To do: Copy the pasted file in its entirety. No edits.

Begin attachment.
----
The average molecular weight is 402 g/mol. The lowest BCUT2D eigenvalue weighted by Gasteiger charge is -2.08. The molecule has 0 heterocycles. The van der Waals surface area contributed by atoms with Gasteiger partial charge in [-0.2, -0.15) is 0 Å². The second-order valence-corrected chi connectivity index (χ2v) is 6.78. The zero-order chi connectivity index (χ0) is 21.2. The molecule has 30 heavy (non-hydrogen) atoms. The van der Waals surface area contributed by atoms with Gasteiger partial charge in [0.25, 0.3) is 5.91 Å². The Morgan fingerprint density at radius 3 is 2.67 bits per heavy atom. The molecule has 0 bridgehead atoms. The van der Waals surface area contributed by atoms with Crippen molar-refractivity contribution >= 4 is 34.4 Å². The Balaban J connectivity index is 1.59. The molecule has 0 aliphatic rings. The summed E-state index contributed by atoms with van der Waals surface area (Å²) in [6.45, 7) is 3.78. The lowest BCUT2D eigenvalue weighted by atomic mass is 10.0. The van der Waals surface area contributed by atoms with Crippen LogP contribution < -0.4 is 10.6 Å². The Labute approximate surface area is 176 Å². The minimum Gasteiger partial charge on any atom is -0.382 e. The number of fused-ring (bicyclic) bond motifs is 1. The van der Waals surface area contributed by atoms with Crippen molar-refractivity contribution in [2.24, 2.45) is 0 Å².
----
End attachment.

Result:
The average molecular weight is 402 g/mol. The lowest BCUT2D eigenvalue weighted by Gasteiger charge is -2.08. The molecule has 0 heterocycles. The van der Waals surface area contributed by atoms with Gasteiger partial charge in [-0.2, -0.15) is 0 Å². The second-order valence-corrected chi connectivity index (χ2v) is 6.78. The zero-order chi connectivity index (χ0) is 21.2. The molecule has 30 heavy (non-hydrogen) atoms. The van der Waals surface area contributed by atoms with Gasteiger partial charge in [0.25, 0.3) is 5.91 Å². The Morgan fingerprint density at radius 3 is 2.67 bits per heavy atom. The molecule has 0 bridgehead atoms. The van der Waals surface area contributed by atoms with Crippen molar-refractivity contribution >= 4 is 34.4 Å². The Balaban J connectivity index is 1.59. The molecule has 0 aliphatic rings. The summed E-state index contributed by atoms with van der Waals surface area (Å²) in [6.45, 7) is 3.78. The lowest BCUT2D eigenvalue weighted by atomic mass is 10.0. The van der Waals surface area contributed by atoms with Crippen LogP contribution < -0.4 is 10.6 Å². The Labute approximate surface area is 176 Å². The minimum Gasteiger partial charge on any atom is -0.382 e. The number of fused-ring (bicyclic) bond motifs is 1. The van der Waals surface area contributed by atoms with Crippen molar-refractivity contribution in [2.24, 2.45) is 0 Å².